- Posted August 25, 2014 by
Los Angeles, California
Cali Police use 'Lynching' Charge to Imprison Social Activists
California Police Departments are using the charge 'lynching' to imprison protesters and social activists.
Jacqueline Sanchez, Salvador Chavez, Pouyan Bokaei, Jessica Rey and Janet Mathieson were arrested and brutalized by the Murrieta Police and Border Patrol on July 4th. The police selectively targeted pro-migrant people with violence and arrested them in support of anti-immigration protesters. Many of the Murrieta police are outward supporters of the anti-immigration protests, and it is speculated that they helped facilitate the blockade of immigrant busses with the US Border Patrol. This demonstrates an abuse of their power as police officers and offers proof of their bias in the matter.
The Riverside District Attorney has decided to pursue the 'lynching' charges. Over the phone they said they had reviewed the evidence and felt the charge was legitimate.
Now lets talk 'Lynching'
"The lynching charge surfaced in January of 2012 when it was brought against Occupy protesters in Oakland and again in March 2012 when a UCLA graduate student was arrested during a Regents meeting in San Francisco.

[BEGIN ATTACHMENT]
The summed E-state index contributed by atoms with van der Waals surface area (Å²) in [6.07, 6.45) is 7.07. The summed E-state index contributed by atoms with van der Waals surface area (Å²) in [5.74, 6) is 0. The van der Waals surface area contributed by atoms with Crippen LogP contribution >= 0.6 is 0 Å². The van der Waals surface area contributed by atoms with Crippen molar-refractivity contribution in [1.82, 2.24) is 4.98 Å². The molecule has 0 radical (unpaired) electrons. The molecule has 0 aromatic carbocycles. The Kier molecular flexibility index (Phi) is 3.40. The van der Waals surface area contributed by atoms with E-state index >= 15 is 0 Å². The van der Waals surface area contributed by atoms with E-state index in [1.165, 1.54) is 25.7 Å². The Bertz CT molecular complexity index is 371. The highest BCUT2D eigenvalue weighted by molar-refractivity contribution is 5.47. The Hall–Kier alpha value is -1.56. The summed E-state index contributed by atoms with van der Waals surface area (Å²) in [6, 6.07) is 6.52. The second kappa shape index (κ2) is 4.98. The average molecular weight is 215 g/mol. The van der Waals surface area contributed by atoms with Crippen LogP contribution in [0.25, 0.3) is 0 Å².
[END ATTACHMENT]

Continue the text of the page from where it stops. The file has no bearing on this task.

To justify the violence that often accompanies arrests during protests, police departments in California have established charges that apply loosely and whose severity matches the severity of the police assault. The lynching charge is not the charge most commonly deployed in this manner; rather, people who are assaulted tend to be charged with assault on an officer (see for example, Pasadena).
That said, the lynching charge is highly strategic because it is vague enough to apply to the multitude of situations that are suggestive of cooperation between protesters during an arrest and severe enough that the threat can also have a deterrent effect (it carries a higher sentence than Penal Code 4550, the law that applies when someone frees a person from jail or prison). Initially isolated to Northern California, the tactic has spread to other police departments as an effective way of dealing with protesters during the Occupy movement."
The five protesters mentioned were defending refugee rights in a peaceful manner when one of their party was pushed by the anti-immigration protesters. The police immediately sided with the anti-immigration protesters and targeted one of the five arrestees who had no involvement in the issue. The group started walking away saying, "We are leaving, we are leaving." The police then proceeded to violently arrest the 5 and charge them with felonies for lynching. They even referred to two of the arrestees with hateful slurs.
The Arraignments are on August 28 and September 3. A campaign to pressure the Riverside DA into dropping the charges is currently underway.
Photos by Emilie Grunfeld